To determine whether the insulin resistance, exaggerated fasting hypoglycemia, and hypoalaninemia of late human and rat gestation may reflect altered skeletal muscle metabolism, hindlimbs of nonpregnant (NPG) and 3-wk-pregnant (PG) rats were noncyclically perfused in situ. In 12- and 24-h-fasted NPG rats, 50–500 μU/ml of insulin significantly augmented glucose uptake 3-9-fold. In PG rats uptake was suppressed 40–50% at comparable hormone concentrations. Release of alanine and phenylalanine was suppressed 20–35% by 250 μU/ml or more of insulin in NPG rats. However, comparable insulin concentrations failed to suppress their release in PG rats. No differences between groups existed with respect to oxygen uptake, glycerol, lactate, or pyruvate release. Suppression of insulin sensitivity in 12-day-pregnant rats was not observed.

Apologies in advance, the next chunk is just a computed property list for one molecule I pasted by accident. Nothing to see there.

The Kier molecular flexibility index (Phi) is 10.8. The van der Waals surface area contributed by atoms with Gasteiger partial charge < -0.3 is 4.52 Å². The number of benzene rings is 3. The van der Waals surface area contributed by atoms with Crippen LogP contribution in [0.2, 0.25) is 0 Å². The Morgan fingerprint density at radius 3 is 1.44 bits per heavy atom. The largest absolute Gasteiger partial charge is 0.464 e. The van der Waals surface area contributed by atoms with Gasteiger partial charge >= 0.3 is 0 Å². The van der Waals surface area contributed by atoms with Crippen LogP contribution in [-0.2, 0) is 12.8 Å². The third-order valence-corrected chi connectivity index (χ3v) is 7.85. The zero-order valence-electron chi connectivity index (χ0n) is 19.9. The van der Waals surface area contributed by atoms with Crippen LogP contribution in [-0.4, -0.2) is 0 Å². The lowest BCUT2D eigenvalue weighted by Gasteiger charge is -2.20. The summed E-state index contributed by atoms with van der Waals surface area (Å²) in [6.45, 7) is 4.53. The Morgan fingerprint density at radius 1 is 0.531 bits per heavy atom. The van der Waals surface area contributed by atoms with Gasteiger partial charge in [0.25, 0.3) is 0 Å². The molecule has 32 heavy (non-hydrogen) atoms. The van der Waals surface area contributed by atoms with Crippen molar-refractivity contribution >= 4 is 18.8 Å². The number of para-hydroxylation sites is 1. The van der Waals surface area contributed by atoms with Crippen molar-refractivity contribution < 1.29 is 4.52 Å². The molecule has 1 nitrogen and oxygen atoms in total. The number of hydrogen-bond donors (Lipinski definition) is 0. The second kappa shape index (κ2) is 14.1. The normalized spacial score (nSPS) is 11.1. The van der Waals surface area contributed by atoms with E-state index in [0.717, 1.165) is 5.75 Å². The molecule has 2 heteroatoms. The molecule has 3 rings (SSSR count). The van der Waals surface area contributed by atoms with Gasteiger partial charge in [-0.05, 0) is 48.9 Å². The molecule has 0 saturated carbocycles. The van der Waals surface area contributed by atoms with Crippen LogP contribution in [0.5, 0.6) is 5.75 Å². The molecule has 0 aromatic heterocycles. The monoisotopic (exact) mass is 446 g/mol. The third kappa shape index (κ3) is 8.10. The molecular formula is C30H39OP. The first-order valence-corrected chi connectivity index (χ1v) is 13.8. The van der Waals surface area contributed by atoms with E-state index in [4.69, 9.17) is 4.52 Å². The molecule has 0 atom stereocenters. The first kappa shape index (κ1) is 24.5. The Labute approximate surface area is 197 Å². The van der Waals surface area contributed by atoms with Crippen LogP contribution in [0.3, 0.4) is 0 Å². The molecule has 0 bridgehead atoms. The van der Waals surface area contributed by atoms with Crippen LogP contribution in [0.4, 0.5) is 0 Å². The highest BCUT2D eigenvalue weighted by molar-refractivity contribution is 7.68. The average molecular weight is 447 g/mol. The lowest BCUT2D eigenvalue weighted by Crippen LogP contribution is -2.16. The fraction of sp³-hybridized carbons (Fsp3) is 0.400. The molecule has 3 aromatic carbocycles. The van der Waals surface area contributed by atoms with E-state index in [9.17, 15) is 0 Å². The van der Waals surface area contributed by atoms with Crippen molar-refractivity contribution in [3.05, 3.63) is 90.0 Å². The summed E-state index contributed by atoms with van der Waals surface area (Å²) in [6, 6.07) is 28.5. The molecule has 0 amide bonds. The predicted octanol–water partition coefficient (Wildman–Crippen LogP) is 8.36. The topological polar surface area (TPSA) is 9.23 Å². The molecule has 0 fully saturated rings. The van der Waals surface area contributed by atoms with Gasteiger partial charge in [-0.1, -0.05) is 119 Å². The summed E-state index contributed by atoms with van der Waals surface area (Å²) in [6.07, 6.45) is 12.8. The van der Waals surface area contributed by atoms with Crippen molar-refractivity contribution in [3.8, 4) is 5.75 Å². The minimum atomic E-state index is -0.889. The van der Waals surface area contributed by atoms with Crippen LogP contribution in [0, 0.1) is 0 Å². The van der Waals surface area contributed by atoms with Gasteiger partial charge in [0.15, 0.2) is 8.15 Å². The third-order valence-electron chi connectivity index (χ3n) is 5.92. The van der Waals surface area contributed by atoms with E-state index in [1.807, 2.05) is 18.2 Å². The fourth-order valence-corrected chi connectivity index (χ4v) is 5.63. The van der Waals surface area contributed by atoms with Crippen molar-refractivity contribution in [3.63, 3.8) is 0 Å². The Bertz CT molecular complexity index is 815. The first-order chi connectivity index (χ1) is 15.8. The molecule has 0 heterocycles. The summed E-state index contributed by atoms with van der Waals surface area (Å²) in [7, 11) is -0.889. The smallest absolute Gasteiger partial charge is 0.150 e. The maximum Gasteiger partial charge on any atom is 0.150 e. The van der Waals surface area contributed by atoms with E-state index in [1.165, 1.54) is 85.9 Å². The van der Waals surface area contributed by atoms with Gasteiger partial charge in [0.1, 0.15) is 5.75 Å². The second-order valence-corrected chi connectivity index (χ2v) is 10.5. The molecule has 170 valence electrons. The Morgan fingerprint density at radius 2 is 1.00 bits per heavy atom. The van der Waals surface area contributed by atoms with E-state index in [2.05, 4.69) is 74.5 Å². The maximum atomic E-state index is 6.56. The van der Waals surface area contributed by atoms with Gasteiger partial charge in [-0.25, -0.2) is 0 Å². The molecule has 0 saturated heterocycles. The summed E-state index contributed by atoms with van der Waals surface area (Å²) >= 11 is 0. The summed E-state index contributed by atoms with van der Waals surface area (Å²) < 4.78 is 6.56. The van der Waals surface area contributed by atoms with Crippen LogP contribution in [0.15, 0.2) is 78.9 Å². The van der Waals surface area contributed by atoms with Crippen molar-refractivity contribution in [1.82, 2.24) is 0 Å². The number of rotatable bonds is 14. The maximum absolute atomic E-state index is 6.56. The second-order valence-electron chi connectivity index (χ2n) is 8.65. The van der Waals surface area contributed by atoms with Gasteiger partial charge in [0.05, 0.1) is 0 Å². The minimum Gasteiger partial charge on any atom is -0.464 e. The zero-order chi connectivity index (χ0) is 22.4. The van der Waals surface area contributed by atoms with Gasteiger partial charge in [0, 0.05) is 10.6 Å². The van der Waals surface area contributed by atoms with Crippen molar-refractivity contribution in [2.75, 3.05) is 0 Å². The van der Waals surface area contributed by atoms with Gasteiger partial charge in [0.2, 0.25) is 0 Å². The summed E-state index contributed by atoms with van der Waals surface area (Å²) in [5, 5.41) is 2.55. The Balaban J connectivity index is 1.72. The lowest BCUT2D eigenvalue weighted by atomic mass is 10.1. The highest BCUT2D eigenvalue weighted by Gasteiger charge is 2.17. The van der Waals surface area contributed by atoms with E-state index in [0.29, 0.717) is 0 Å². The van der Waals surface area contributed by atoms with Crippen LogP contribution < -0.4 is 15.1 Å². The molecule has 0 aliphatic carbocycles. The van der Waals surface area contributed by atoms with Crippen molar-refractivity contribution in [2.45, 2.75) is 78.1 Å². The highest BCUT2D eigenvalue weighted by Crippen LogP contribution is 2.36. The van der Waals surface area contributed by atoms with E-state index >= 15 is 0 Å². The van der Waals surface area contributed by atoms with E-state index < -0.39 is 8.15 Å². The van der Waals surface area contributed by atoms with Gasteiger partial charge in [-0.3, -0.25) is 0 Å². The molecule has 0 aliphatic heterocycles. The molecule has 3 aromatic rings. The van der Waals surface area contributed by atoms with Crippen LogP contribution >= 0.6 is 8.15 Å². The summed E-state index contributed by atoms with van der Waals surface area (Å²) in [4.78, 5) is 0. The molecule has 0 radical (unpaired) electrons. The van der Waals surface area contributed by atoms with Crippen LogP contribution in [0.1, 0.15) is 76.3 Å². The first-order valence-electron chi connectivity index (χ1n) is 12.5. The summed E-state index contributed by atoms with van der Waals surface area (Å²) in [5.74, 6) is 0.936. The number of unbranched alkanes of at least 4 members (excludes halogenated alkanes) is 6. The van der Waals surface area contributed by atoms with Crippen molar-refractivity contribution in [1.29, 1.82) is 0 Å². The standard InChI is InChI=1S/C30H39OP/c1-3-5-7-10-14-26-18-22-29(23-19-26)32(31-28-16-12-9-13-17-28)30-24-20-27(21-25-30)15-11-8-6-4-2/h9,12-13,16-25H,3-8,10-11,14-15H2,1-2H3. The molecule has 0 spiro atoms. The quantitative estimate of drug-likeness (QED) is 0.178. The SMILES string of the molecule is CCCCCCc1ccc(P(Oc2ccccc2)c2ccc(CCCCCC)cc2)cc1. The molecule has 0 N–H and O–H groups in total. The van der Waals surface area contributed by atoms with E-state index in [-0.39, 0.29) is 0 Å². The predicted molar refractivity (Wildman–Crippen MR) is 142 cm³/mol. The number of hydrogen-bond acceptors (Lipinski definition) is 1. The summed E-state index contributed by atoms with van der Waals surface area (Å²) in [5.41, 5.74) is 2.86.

Since plasma estradiol (E) and progesterone (P) are increased in pregnancy, E-benzoate (5 μg/day) and/or P (5 mg/day) were injected s.c. into female rats for 21 days. In 12-h-fasted animals, E treatment potentiated whereas P treatment mildly antagonized insulin-induced glucose uptake relative to control values. Separate effects of E and P were offset when administered in combination. Individual or combined regimens did not alter oxygen uptake, or release of alanine, phenylalanine, lactate, or pyruvate.

In late gestation, insulin action on skeletal muscle is resisted with respect to glucose uptake, alanine release, and proteolysis. Fasting hypoalaninemia is not due to impaired alanine release from muscle, but may reflect increased fetal extraction. Fasting hypoglycemia may represent, in part, maternal gluconeogenic precursor deficiency due to fetal alanine removal. E and/or P treatment do not duplicate the observed metabolic Changes.

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